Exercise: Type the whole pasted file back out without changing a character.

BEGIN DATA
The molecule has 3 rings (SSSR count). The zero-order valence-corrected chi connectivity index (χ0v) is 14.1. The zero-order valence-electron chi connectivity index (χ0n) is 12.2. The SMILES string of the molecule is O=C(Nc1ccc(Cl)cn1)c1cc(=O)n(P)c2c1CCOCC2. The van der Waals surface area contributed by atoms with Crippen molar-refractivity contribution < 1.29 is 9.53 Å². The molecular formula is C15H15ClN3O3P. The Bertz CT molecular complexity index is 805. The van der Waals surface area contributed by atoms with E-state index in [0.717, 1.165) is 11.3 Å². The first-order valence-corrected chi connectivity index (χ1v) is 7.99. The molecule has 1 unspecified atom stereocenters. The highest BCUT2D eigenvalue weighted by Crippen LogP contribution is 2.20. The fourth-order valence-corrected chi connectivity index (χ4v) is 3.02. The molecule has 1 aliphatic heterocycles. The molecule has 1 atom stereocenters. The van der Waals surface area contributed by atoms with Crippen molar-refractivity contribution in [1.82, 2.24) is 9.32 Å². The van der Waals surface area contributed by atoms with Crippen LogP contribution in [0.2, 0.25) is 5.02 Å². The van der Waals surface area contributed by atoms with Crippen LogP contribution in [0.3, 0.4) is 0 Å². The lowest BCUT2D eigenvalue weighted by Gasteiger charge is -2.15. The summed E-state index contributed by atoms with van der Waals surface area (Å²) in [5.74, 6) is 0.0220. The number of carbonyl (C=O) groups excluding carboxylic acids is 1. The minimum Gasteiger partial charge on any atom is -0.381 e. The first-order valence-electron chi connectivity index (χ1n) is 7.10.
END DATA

The molecule has 3 rings (SSSR count). The zero-order valence-corrected chi connectivity index (χ0v) is 14.1. The zero-order valence-electron chi connectivity index (χ0n) is 12.2. The SMILES string of the molecule is O=C(Nc1ccc(Cl)cn1)c1cc(=O)n(P)c2c1CCOCC2. The van der Waals surface area contributed by atoms with Crippen molar-refractivity contribution < 1.29 is 9.53 Å². The molecular formula is C15H15ClN3O3P. The Bertz CT molecular complexity index is 805. The van der Waals surface area contributed by atoms with E-state index in [0.717, 1.165) is 11.3 Å². The first-order valence-corrected chi connectivity index (χ1v) is 7.99. The molecule has 1 unspecified atom stereocenters. The highest BCUT2D eigenvalue weighted by Crippen LogP contribution is 2.20. The fourth-order valence-corrected chi connectivity index (χ4v) is 3.02. The molecule has 1 aliphatic heterocycles. The molecule has 1 atom stereocenters. The van der Waals surface area contributed by atoms with Crippen molar-refractivity contribution in [1.82, 2.24) is 9.32 Å². The van der Waals surface area contributed by atoms with Crippen LogP contribution in [0.2, 0.25) is 5.02 Å². The van der Waals surface area contributed by atoms with Crippen LogP contribution in [0.3, 0.4) is 0 Å². The lowest BCUT2D eigenvalue weighted by Gasteiger charge is -2.15. The summed E-state index contributed by atoms with van der Waals surface area (Å²) in [5.74, 6) is 0.0220. The number of carbonyl (C=O) groups excluding carboxylic acids is 1. The minimum Gasteiger partial charge on any atom is -0.381 e. The first-order valence-electron chi connectivity index (χ1n) is 7.10.